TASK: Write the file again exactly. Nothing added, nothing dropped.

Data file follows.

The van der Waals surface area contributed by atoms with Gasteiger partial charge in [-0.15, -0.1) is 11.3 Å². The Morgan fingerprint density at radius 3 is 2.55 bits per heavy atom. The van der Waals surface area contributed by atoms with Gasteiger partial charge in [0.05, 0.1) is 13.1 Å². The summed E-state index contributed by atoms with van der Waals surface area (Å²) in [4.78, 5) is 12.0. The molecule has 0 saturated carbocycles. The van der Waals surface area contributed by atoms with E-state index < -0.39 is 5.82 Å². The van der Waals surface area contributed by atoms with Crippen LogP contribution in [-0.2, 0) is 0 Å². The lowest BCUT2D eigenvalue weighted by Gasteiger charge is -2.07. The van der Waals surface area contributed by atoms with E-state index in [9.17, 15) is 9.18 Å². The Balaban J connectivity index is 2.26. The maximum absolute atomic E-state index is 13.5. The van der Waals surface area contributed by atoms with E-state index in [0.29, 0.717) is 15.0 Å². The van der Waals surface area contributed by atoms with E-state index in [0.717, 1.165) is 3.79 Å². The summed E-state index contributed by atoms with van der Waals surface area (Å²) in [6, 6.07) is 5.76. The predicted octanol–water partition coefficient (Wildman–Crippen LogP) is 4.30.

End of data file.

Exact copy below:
The van der Waals surface area contributed by atoms with Gasteiger partial charge in [-0.15, -0.1) is 11.3 Å². The Morgan fingerprint density at radius 3 is 2.55 bits per heavy atom. The van der Waals surface area contributed by atoms with Gasteiger partial charge in [0.05, 0.1) is 13.1 Å². The summed E-state index contributed by atoms with van der Waals surface area (Å²) in [4.78, 5) is 12.0. The molecule has 0 saturated carbocycles. The van der Waals surface area contributed by atoms with E-state index < -0.39 is 5.82 Å². The van der Waals surface area contributed by atoms with Crippen LogP contribution in [-0.2, 0) is 0 Å². The lowest BCUT2D eigenvalue weighted by Gasteiger charge is -2.07. The van der Waals surface area contributed by atoms with E-state index in [9.17, 15) is 9.18 Å². The Balaban J connectivity index is 2.26. The maximum absolute atomic E-state index is 13.5. The van der Waals surface area contributed by atoms with E-state index in [0.29, 0.717) is 15.0 Å². The van der Waals surface area contributed by atoms with E-state index in [0.717, 1.165) is 3.79 Å². The summed E-state index contributed by atoms with van der Waals surface area (Å²) in [6, 6.07) is 5.76. The predicted octanol–water partition coefficient (Wildman–Crippen LogP) is 4.30.